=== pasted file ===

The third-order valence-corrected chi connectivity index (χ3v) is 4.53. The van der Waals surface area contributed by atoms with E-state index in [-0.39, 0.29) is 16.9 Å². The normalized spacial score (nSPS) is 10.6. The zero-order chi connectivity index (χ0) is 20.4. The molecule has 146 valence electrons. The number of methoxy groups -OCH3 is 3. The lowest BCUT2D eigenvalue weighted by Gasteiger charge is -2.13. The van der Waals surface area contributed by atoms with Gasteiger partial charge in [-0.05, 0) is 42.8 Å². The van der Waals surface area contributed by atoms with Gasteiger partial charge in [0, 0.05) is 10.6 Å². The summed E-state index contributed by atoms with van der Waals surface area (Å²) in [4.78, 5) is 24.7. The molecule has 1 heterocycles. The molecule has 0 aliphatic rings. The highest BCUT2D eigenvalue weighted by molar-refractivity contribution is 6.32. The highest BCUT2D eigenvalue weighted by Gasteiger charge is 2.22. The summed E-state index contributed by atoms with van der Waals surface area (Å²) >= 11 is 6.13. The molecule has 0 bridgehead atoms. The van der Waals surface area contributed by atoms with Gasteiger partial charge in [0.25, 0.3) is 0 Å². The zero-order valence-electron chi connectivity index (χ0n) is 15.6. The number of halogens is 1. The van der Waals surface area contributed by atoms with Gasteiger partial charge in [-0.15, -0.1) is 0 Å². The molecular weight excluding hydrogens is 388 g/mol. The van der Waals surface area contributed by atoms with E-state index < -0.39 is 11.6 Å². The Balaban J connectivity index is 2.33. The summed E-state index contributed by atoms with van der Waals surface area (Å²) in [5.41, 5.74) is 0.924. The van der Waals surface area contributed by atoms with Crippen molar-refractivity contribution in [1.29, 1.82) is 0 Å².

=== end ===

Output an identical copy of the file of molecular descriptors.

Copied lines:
The third-order valence-corrected chi connectivity index (χ3v) is 4.53. The van der Waals surface area contributed by atoms with E-state index in [-0.39, 0.29) is 16.9 Å². The normalized spacial score (nSPS) is 10.6. The zero-order chi connectivity index (χ0) is 20.4. The molecule has 146 valence electrons. The number of methoxy groups -OCH3 is 3. The lowest BCUT2D eigenvalue weighted by Gasteiger charge is -2.13. The van der Waals surface area contributed by atoms with Gasteiger partial charge in [-0.05, 0) is 42.8 Å². The van der Waals surface area contributed by atoms with Gasteiger partial charge in [0, 0.05) is 10.6 Å². The summed E-state index contributed by atoms with van der Waals surface area (Å²) in [4.78, 5) is 24.7. The molecule has 1 heterocycles. The molecule has 0 aliphatic rings. The highest BCUT2D eigenvalue weighted by molar-refractivity contribution is 6.32. The highest BCUT2D eigenvalue weighted by Gasteiger charge is 2.22. The summed E-state index contributed by atoms with van der Waals surface area (Å²) >= 11 is 6.13. The molecule has 0 bridgehead atoms. The van der Waals surface area contributed by atoms with Gasteiger partial charge in [0.25, 0.3) is 0 Å². The zero-order valence-electron chi connectivity index (χ0n) is 15.6. The number of halogens is 1. The van der Waals surface area contributed by atoms with Gasteiger partial charge in [-0.15, -0.1) is 0 Å². The molecular weight excluding hydrogens is 388 g/mol. The van der Waals surface area contributed by atoms with E-state index < -0.39 is 11.6 Å². The Balaban J connectivity index is 2.33. The summed E-state index contributed by atoms with van der Waals surface area (Å²) in [5.41, 5.74) is 0.924. The van der Waals surface area contributed by atoms with Crippen molar-refractivity contribution in [1.29, 1.82) is 0 Å².